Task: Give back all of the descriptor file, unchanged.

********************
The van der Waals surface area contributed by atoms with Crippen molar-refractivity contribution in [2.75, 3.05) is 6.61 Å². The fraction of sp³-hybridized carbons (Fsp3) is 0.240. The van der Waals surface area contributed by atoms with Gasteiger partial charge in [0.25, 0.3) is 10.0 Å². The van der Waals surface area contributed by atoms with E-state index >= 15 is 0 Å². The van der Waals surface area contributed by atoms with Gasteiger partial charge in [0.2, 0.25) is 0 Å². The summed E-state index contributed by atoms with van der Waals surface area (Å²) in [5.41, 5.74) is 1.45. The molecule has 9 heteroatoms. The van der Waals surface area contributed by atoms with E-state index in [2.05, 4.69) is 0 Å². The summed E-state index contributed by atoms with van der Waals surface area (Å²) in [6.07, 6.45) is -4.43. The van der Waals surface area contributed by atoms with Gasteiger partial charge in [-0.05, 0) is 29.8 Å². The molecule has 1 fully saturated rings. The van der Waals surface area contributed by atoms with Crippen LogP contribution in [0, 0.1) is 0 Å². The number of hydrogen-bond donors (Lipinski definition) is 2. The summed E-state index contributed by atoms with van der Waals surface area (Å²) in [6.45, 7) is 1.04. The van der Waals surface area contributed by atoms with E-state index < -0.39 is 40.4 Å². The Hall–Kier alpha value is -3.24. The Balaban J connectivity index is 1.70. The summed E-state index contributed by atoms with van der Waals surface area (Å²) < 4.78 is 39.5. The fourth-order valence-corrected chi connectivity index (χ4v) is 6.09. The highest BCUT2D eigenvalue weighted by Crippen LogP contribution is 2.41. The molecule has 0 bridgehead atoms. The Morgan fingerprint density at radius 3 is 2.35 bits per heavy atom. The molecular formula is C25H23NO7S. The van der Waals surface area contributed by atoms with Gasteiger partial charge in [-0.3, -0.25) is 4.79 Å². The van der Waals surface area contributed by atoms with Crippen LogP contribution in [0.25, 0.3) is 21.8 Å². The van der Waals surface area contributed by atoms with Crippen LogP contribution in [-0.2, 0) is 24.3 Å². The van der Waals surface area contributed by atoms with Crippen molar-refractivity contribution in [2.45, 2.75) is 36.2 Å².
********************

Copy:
The van der Waals surface area contributed by atoms with Crippen molar-refractivity contribution in [2.75, 3.05) is 6.61 Å². The fraction of sp³-hybridized carbons (Fsp3) is 0.240. The van der Waals surface area contributed by atoms with Gasteiger partial charge in [0.25, 0.3) is 10.0 Å². The van der Waals surface area contributed by atoms with E-state index >= 15 is 0 Å². The van der Waals surface area contributed by atoms with Gasteiger partial charge in [0.2, 0.25) is 0 Å². The summed E-state index contributed by atoms with van der Waals surface area (Å²) in [5.41, 5.74) is 1.45. The molecule has 9 heteroatoms. The van der Waals surface area contributed by atoms with E-state index in [2.05, 4.69) is 0 Å². The summed E-state index contributed by atoms with van der Waals surface area (Å²) in [6.07, 6.45) is -4.43. The van der Waals surface area contributed by atoms with Gasteiger partial charge in [-0.05, 0) is 29.8 Å². The molecule has 1 fully saturated rings. The van der Waals surface area contributed by atoms with Crippen LogP contribution in [0, 0.1) is 0 Å². The number of hydrogen-bond donors (Lipinski definition) is 2. The summed E-state index contributed by atoms with van der Waals surface area (Å²) in [6.45, 7) is 1.04. The van der Waals surface area contributed by atoms with E-state index < -0.39 is 40.4 Å². The Hall–Kier alpha value is -3.24. The Balaban J connectivity index is 1.70. The summed E-state index contributed by atoms with van der Waals surface area (Å²) < 4.78 is 39.5. The fourth-order valence-corrected chi connectivity index (χ4v) is 6.09. The highest BCUT2D eigenvalue weighted by Crippen LogP contribution is 2.41. The molecule has 0 bridgehead atoms. The Morgan fingerprint density at radius 3 is 2.35 bits per heavy atom. The molecular formula is C25H23NO7S. The van der Waals surface area contributed by atoms with Gasteiger partial charge in [-0.3, -0.25) is 4.79 Å². The van der Waals surface area contributed by atoms with Crippen LogP contribution in [0.25, 0.3) is 21.8 Å². The van der Waals surface area contributed by atoms with Crippen LogP contribution in [-0.2, 0) is 24.3 Å². The van der Waals surface area contributed by atoms with Crippen molar-refractivity contribution in [2.45, 2.75) is 36.2 Å².